Becoming Kindred Blog

Cloth Pads and School girls in Africa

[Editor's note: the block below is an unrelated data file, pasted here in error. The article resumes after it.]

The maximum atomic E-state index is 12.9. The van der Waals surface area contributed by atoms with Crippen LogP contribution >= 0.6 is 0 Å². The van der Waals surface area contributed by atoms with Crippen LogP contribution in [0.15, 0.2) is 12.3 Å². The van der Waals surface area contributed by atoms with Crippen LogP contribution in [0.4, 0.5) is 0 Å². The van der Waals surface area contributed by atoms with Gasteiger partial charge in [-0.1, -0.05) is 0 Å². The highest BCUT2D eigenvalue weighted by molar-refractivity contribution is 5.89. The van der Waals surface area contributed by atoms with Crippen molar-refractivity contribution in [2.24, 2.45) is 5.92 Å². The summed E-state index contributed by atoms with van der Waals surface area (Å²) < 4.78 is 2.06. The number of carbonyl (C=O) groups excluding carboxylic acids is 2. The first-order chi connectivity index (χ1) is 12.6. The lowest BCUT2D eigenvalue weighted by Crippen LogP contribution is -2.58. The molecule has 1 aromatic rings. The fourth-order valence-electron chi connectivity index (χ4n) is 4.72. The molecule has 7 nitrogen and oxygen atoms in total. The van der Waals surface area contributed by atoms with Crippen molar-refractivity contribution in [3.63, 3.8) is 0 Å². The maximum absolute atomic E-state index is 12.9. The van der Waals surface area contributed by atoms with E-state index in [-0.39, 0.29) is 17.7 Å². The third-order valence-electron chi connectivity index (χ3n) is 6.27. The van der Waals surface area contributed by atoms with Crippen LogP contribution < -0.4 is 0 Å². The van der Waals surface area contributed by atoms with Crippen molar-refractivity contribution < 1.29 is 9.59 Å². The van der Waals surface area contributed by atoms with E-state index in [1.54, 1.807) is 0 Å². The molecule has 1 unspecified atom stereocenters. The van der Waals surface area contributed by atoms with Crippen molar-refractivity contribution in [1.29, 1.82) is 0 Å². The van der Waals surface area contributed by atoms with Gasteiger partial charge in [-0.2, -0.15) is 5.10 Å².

There was a time in the not so distant past where disposable feminine products were not available. As a convenience and a way to hide the “yucky” factor of menstruation, once created and marketed, they quickly became a big hit. Before long, using tampons and disposable pads became the costly norm. Most people I know don’t think about the cost too much because it is a necessity; they are something that we have to have. Or are they? One of my blog friends, Acquiring Balance, actually just wrote (totally unplanned:) about this as well where she talks a little about cost and has some links. I am just going to share a little of my own story here. Don’t worry nothing too extreme or detailed. Upon beginning my menstrual cycle just short of 10 years old, I quickly learned that having my period was something to be dreaded. Yes, there was the beautiful part of knowing that I was becoming a woman and that this was all part of my dream to one day be a mama but aside from that I learned that cramping could last for days, even weeks at times. Urinary tract infections would trade places with yeast infections on a regular basis. It only grew worse as I grew older. Switching to just disposable pads did little to alleviate the pain. By the time I was 16, I was diagnosed with endometriosis and after surgery (upon which I learned that I would likely never have children) I was immediately placed on high doses of medication to combat the pain of menstruation that by this time lasted about two weeks of every month. While the medication helped in some areas, other things only worsened. Fast forward. Into my twenties, I decided that I didn’t want to continue with medication and began to brave the horrible cramping and misery of menstruation again. Plus UTIs and the whole bit. But I also began to research natural ways to combat all of these things and found some methods to help by trial and error. Totally by accident, I came across a site selling cloth pads and a thing called the DIVA Cup. When I saw write-ups addressing all of my issues, I was sold. I could basically buy every thing that I needed for the cost of the antibiotics and other things anyways so it was worth a try. Fast forward again. I have had one UTI in four years (after a severe flu during pregnancy). They were monthly. The same goes for yeast infections. And the cramping, oh the cramping. I now feel a dull throb for a day or two. I never have to remain in bed or even lay down (as opposed to hardly being able to do anything). While I will sometimes take something for pain in my hip which is a by-product of nerve damage done during my cesarean, I no longer need even mild pain medication like ibuprofen where as I used to top up days before hand and rotate what I took every couple of hours on the counsel of doctors. I use a combo of cloth pads, even during postpartum recovery, and the diva cup and believe me, I will never go back. Nor will others who have tried them (some whom I was able to share my information with.).